War of the Rebellion: Serial 062 Page 0168 Chapter XLVI. LOUISIANA AND THE TRANS-MISSISSIPPI.

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HEADQUARTERS DEPARTMENT OF THE MISSOURI,

Saint Louis, Mo., January 27, 1864.

Colonel JOHN EDWARDS,

Fort Smith, Ark.:

The military post of Fort Smith is in the Department of Kansas. We can do nothing here except in case of great emergency.

O. D. GREENE,

Assistant Adjutant-General.

HEADQUARTERS DISTRICT OF SOUTHWEST MISSOURI,

Springfield, Mo., January 27, 1864.

Captain CAMERON,

Commanding at Cassville, Mo.:

Your commissary train should be in to-day with 12,000 rations. The troops sent from here have all six days' rations. I think if the troops remain in that vicinity to operate, I will send down a commissary train. Have you any word from Berryville since the 25th" If so, have the enemy remained stationary or advanced or retreated?

JOHN B. SANBORN,

Brigadier-General, Commanding.

HEADQUARTERS DEPARTMENT OF KANSAS,

Fort Leavenworth, January 27, 1864.

Colonel WOODSON,

Provost-Marshal, Saint Joseph, Mo.:

COLONEL: Yours of the 25th instant is duly receive. If there is any utility in the publicity of my letter of the 23rd,* I see no objections to its going to the public. I have no concealed opinions as to the matter I wrote and will write on the subject of border difficulties. You know the public of all shades and sides, and have a good opportunity to know if any latent treason lurks on your side. I hope you will make that matter a study. You see the people on the border fear the returning rebels, and after so many have broken their parole they have reason to be apprehensive. In the mean time it is our duty to suppress every tumult promptly and if possible keep down strife. By so doing we can make safe and encourage the truly loyal, peaceable people to plow, sow, and reap. Even rebels must see that the rebellion has no possible change to recover Missouri, and they have therefore nothing to gain by keeping up a fight here on this frontier. A few thieves and scoundrels might profit by it, as no doubt they have done, but honest men are sure to be the losers. Arguments, however, have very little influence on such rogues; they will only understand force, fear, and forfeiture, which are the real weapons of war, and in such times the only security for life and property.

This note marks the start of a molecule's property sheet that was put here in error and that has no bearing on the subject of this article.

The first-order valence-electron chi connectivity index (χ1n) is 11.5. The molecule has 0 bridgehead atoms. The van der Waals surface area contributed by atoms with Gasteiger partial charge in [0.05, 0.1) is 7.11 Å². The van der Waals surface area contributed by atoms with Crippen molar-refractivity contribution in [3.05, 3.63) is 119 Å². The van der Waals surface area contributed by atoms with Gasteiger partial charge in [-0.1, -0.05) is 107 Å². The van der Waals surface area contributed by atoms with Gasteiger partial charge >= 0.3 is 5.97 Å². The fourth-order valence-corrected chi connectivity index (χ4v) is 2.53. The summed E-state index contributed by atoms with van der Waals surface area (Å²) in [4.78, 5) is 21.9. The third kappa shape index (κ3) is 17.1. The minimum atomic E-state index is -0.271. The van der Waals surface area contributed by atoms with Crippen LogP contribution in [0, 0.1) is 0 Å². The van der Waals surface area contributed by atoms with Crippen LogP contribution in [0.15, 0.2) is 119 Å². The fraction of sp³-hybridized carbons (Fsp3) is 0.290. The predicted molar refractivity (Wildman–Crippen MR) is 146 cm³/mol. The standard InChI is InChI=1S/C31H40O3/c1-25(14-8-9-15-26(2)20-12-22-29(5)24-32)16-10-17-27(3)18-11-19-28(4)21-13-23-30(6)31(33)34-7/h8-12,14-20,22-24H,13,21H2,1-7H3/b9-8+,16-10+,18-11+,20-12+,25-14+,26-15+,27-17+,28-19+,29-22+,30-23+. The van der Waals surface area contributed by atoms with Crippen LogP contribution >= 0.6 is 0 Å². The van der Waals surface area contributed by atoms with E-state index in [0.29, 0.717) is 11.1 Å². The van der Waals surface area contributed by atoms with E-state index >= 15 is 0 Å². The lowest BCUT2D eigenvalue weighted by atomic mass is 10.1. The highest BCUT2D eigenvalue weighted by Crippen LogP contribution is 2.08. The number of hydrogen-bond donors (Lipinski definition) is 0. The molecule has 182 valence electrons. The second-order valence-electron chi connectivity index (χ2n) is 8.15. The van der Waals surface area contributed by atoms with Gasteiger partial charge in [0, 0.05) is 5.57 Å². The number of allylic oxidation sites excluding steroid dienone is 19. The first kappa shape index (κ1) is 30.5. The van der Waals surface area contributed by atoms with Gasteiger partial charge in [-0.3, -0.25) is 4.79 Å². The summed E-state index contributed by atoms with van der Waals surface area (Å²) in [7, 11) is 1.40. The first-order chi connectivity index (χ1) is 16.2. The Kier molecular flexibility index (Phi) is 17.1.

Major Hunt has brought down 3 or 4 prisoners, including the landlord Sela, of whom your witness testified. They are in tribulation, and I have no doubt the people of Elwood will feel alarmed and restrained in their toleration of rogues. It is a short of suburb to your

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*See Curtis to Woodson, January 23, p. 139.

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